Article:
Apple could issue 200 billion yen, or $1.62 billion U.S., in Japanese bonds as soon as June, marking its first ever debt sale in the country, a report said on Tuesday.
Apple is looking to exploit Japan's extremely low interest rates, said local business publication Nikkei, which noted that the company could be in a position to set its rate one percentage point lower than in the U.S., saving on costs even after a conversion back to dollars. Proceeds are expected to go towards funding Apple's cash return program for shareholders, and possibly to grow Japanese operations.
The company reportedly started gauging interest in bonds earlier this month by talking to regional banks, life insurance firms, and various other institutional investors. Although the company is thought to be seeking out Japanese investors first and foremost, overseas investors may be able to participate.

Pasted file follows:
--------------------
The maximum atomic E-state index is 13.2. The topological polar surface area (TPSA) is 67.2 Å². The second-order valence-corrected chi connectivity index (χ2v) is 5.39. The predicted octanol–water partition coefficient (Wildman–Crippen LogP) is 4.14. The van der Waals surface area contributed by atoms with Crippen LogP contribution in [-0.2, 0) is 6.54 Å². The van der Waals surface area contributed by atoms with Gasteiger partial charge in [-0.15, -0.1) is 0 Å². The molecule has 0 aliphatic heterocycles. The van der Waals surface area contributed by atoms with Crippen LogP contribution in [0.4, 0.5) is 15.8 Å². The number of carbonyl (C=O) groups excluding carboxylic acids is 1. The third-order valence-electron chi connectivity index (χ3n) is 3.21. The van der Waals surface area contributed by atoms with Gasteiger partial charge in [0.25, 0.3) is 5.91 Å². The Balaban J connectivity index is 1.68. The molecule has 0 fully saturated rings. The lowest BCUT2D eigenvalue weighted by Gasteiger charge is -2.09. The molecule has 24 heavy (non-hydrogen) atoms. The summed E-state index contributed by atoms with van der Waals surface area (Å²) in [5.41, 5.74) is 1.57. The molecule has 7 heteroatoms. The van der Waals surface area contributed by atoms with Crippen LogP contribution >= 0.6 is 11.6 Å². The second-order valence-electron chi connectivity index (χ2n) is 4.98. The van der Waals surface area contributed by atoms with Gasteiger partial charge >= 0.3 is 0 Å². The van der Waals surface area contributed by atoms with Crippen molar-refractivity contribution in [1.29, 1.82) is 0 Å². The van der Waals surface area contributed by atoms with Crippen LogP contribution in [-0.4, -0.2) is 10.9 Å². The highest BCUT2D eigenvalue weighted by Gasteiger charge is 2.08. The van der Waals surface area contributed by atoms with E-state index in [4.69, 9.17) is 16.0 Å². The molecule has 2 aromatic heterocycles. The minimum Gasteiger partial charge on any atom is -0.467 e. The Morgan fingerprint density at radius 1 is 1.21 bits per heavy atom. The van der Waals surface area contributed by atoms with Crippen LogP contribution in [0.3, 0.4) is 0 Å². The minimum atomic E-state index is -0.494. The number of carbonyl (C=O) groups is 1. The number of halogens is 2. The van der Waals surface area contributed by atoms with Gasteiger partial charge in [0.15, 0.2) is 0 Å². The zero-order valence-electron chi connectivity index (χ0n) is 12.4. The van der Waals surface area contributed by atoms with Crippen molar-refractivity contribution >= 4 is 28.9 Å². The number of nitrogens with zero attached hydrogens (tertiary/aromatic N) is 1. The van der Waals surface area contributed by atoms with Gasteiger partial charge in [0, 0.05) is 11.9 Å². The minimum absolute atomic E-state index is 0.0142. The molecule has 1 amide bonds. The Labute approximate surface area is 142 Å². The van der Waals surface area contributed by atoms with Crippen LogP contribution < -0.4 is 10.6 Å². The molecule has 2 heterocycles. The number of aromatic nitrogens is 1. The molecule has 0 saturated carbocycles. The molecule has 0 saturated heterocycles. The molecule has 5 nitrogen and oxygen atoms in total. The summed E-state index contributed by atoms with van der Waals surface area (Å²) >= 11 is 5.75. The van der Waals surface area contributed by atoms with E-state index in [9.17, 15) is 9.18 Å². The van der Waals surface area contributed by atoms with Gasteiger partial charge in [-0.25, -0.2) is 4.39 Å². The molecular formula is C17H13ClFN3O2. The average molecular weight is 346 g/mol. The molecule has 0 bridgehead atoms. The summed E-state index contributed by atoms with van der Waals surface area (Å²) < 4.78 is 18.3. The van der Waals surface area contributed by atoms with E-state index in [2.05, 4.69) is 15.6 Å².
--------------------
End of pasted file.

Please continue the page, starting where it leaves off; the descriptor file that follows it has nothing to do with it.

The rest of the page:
In the past few years Apple has engaged in bond sales in both the U.S. and Europe to help finance its cash return program, which through dividends and buybacks should see $200 billion delivered to shareholders by the end of March 2017. Although the company could conceivably spend some of its $178 billion in cash reserves, it has preferred to leave most of that stockpile intact.
So far, the biggest Japanese bond sale by a foreign company was issued by Citigroup in 2007. The financial firm sold bonds cumulatively worth 270 billion yen, or just under $2.2 billion.